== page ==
krw

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    I have a pr of custom 260 rifles with chambers cut with same reamer. Both rifles have 1-8.5T Brux bbls. I dummy lded SMK 123’s in Lapua brass at 2.800”oal. I had PTG make a reamer so neck was .298” and the bullet had .010” (Jump). By PTG figuring this came out to .047” Freebore. I jave had pressure issues and both rifles are a lil on the finicky side. I have contemplated having another .020” freebore added. There is no sense in building a custom rifle and having freebore like a factory Rem, but I think I had it shortened lil too much. Its easy to go longer. Good luck!
     

    Supersubes

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    I have a pr of custom 260 rifles with chambers cut with same reamer. Both rifles have 1-8.5T Brux bbls. I dummy lded SMK 123’s in Lapua brass at 2.800”oal. I had PTG make a reamer so neck was .298” and the bullet had .010” (Jump). By PTG figuring this came out to .047” Freebore. I jave had pressure issues and both rifles are a lil on the finicky side. I have contemplated having another .020” freebore added. There is no sense in building a custom rifle and having freebore like a factory Rem, but I think I had it shortened lil too much. Its easy to go longer. Good luck!


    Whats the OAL of the cartridge when loaded to .010 jump? Using AICS mags? How much room
    left in the magazine?

    My personal .260 reamer is .080 freebore, and was designed for VLD’s in AW mags. It works, but only just. Bullets like yours on the other hand work perfectly in it. If you believe that there is too much bullet down in the case, you can test the theory by loading a similar weight VLD. I dont think you’ll see a difference personally. I just wouldnt expect .033 freebore difference between our reamers to cause any noticable issues. I’ve kinda moved on from the .260, but when I was drawing up a lapua brass specific reamer, the freebore was going to be set at .050 or so.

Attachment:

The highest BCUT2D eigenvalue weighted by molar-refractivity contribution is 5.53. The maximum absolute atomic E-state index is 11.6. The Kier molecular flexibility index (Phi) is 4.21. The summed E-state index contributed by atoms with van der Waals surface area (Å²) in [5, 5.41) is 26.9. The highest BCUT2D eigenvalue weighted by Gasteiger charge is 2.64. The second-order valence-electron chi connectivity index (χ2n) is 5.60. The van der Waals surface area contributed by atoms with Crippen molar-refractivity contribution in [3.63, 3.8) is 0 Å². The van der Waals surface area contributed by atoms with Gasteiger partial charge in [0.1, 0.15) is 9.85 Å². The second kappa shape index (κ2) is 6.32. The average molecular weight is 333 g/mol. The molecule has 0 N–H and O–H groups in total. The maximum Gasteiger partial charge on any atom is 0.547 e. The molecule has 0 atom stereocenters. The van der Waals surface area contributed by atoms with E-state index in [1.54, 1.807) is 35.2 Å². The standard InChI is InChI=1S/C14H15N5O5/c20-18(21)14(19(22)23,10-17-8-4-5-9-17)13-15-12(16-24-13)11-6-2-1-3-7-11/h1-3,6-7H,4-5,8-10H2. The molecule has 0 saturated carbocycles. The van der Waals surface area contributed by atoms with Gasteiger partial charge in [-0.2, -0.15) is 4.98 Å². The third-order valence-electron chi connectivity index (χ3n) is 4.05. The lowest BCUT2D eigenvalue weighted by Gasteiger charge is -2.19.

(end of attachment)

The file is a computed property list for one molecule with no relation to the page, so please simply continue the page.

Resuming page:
krw

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    My ltwt rifle is strictly a hunting rifle. I do shoot Nosler 130 Accubonds in it also. I only use BDL bottom metal on it. My 26” hvy rifle uses AI mags. I ld the SMK’s to 2.800” oal and have .010” jump
     

    MarkLeupold

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    Spife layed out the relationships well. I'll only add a few things. 1.5 degree lead angles are pretty much standard for the big three reamer manufacturers, unless you specify something else. Like Spife, im not doing the math to figure out exactly where the ogive on a particular bullet meets the 1.5 degree lead. Fortunately for us, its a very small number. When I spec/order a reamer, I ignore that. Now condisider the relationships between the your two chosen cartridges. One jams the bullet way in past the neck shoulder junction, has a short neck, and mag constraints need to be considered. The other is a polar opposite, and suffers none of those things. They both shoot amazing and reach very similar velocities, go figure. With cartridges like the 47, 6xc, and Creedmoor, you really have a lot of room to play around in with their long necks and short overall lengths. Lastly, unlike the .260, the 47 was a ground up target cartridge. Most all the prints ive seen of it are very similar, and angle towards heavier bullets. The 47 reamer I ordered in 2008 or so makes a beautiful chamber. It has .123 freebore, but honestly it could be .160 and would still be swimming in an AI mag, with plenty of neck gripping the bullet. I view the creedmoor the same way. Grab yourself some brass, bullets, a seater, and start tinkering.
    Honestly, this is why I am leaning towards the x47 over the 260. I have 308 brass that I could make into 260, and I'd have to have bolt work done (bushing the firing pin hole) to fire the x47 without popping primers and whatnot, but I think the extra work is worth it. I'll have what I really want, plus I won't have to worry about the mag-length problems. From the math I've been doing, a CIP standard reamer with a 4.5 mm freebore (.177 inch) would work well with the 150 SMK. I haven't seen much load development for this combination yet, so I'm hoping they'll get to at least 2650 or 2700 fps.

    Sent from my SAMSUNG-SM-G920A using Tapatalk